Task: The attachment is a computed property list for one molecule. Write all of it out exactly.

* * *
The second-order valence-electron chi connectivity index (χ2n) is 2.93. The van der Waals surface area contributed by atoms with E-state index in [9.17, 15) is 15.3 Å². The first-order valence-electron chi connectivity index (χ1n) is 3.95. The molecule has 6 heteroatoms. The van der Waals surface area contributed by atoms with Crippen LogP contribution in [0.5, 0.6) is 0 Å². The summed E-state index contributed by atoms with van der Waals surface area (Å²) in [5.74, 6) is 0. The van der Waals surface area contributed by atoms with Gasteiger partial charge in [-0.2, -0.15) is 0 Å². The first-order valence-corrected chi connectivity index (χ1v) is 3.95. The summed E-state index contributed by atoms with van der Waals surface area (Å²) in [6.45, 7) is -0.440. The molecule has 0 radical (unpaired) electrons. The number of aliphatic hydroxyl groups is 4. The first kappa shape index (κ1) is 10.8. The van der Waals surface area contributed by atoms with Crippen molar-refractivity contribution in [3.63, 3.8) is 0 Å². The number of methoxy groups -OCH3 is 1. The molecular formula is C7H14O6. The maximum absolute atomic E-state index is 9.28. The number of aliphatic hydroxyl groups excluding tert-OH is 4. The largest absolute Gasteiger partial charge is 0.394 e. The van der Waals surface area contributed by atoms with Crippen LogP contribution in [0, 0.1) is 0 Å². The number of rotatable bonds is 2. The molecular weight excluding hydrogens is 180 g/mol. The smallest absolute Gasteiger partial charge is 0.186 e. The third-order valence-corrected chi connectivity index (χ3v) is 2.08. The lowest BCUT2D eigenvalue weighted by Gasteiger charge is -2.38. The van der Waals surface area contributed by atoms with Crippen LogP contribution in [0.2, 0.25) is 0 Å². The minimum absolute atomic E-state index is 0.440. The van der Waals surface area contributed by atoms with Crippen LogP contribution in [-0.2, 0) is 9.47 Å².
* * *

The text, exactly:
The second-order valence-electron chi connectivity index (χ2n) is 2.93. The van der Waals surface area contributed by atoms with E-state index in [9.17, 15) is 15.3 Å². The first-order valence-electron chi connectivity index (χ1n) is 3.95. The molecule has 6 heteroatoms. The van der Waals surface area contributed by atoms with Crippen LogP contribution in [0.5, 0.6) is 0 Å². The summed E-state index contributed by atoms with van der Waals surface area (Å²) in [5.74, 6) is 0. The van der Waals surface area contributed by atoms with Gasteiger partial charge in [-0.2, -0.15) is 0 Å². The first-order valence-corrected chi connectivity index (χ1v) is 3.95. The summed E-state index contributed by atoms with van der Waals surface area (Å²) in [6.45, 7) is -0.440. The molecule has 0 radical (unpaired) electrons. The number of aliphatic hydroxyl groups is 4. The first kappa shape index (κ1) is 10.8. The van der Waals surface area contributed by atoms with Crippen molar-refractivity contribution in [3.63, 3.8) is 0 Å². The number of methoxy groups -OCH3 is 1. The molecular formula is C7H14O6. The maximum absolute atomic E-state index is 9.28. The number of aliphatic hydroxyl groups excluding tert-OH is 4. The largest absolute Gasteiger partial charge is 0.394 e. The van der Waals surface area contributed by atoms with Crippen LogP contribution in [0, 0.1) is 0 Å². The number of rotatable bonds is 2. The molecular weight excluding hydrogens is 180 g/mol. The smallest absolute Gasteiger partial charge is 0.186 e. The third-order valence-corrected chi connectivity index (χ3v) is 2.08. The lowest BCUT2D eigenvalue weighted by Gasteiger charge is -2.38. The van der Waals surface area contributed by atoms with Crippen LogP contribution in [0.2, 0.25) is 0 Å². The minimum absolute atomic E-state index is 0.440. The van der Waals surface area contributed by atoms with Crippen LogP contribution in [-0.2, 0) is 9.47 Å².